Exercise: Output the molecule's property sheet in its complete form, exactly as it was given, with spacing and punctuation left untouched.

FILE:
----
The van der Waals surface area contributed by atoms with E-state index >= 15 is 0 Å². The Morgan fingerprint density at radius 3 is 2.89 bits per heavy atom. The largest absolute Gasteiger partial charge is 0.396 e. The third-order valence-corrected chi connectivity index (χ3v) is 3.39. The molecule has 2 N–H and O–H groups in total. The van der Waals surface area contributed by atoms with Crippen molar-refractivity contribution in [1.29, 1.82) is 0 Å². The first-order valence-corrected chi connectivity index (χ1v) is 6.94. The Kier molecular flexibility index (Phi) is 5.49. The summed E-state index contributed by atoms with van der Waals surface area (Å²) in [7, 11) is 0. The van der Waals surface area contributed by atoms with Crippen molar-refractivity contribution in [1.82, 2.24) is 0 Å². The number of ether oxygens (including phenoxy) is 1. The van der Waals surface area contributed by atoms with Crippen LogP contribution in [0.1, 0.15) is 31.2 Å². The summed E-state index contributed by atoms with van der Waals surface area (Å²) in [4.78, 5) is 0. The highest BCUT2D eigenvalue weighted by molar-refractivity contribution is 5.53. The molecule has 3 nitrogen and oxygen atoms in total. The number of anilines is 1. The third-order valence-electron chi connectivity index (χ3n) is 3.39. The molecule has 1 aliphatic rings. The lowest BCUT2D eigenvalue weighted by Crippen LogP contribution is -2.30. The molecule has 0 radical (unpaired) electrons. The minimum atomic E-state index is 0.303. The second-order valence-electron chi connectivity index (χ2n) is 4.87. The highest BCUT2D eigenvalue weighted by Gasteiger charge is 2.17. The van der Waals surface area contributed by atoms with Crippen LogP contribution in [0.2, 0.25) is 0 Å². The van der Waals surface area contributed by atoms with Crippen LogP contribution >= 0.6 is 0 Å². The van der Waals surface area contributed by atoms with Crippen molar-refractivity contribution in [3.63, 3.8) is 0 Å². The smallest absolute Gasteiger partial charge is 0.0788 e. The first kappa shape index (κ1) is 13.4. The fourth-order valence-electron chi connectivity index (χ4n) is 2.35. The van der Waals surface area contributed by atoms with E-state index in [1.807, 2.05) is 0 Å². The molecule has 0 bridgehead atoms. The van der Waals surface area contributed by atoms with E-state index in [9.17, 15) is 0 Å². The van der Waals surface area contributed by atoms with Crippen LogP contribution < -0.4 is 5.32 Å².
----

The van der Waals surface area contributed by atoms with E-state index >= 15 is 0 Å². The Morgan fingerprint density at radius 3 is 2.89 bits per heavy atom. The largest absolute Gasteiger partial charge is 0.396 e. The third-order valence-corrected chi connectivity index (χ3v) is 3.39. The molecule has 2 N–H and O–H groups in total. The van der Waals surface area contributed by atoms with Crippen molar-refractivity contribution in [1.29, 1.82) is 0 Å². The first-order valence-corrected chi connectivity index (χ1v) is 6.94. The Kier molecular flexibility index (Phi) is 5.49. The summed E-state index contributed by atoms with van der Waals surface area (Å²) in [7, 11) is 0. The van der Waals surface area contributed by atoms with Crippen molar-refractivity contribution in [1.82, 2.24) is 0 Å². The number of ether oxygens (including phenoxy) is 1. The van der Waals surface area contributed by atoms with Crippen LogP contribution in [0.1, 0.15) is 31.2 Å². The summed E-state index contributed by atoms with van der Waals surface area (Å²) in [4.78, 5) is 0. The highest BCUT2D eigenvalue weighted by molar-refractivity contribution is 5.53. The molecule has 3 nitrogen and oxygen atoms in total. The number of anilines is 1. The third-order valence-electron chi connectivity index (χ3n) is 3.39. The molecule has 1 aliphatic rings. The lowest BCUT2D eigenvalue weighted by Crippen LogP contribution is -2.30. The molecule has 0 radical (unpaired) electrons. The minimum atomic E-state index is 0.303. The second-order valence-electron chi connectivity index (χ2n) is 4.87. The highest BCUT2D eigenvalue weighted by Gasteiger charge is 2.17. The van der Waals surface area contributed by atoms with Crippen LogP contribution in [0.2, 0.25) is 0 Å². The van der Waals surface area contributed by atoms with Crippen LogP contribution >= 0.6 is 0 Å². The van der Waals surface area contributed by atoms with Crippen molar-refractivity contribution in [3.63, 3.8) is 0 Å². The smallest absolute Gasteiger partial charge is 0.0788 e. The first kappa shape index (κ1) is 13.4. The fourth-order valence-electron chi connectivity index (χ4n) is 2.35. The van der Waals surface area contributed by atoms with E-state index in [1.807, 2.05) is 0 Å². The molecule has 0 bridgehead atoms. The van der Waals surface area contributed by atoms with E-state index in [9.17, 15) is 0 Å². The van der Waals surface area contributed by atoms with Crippen LogP contribution < -0.4 is 5.32 Å².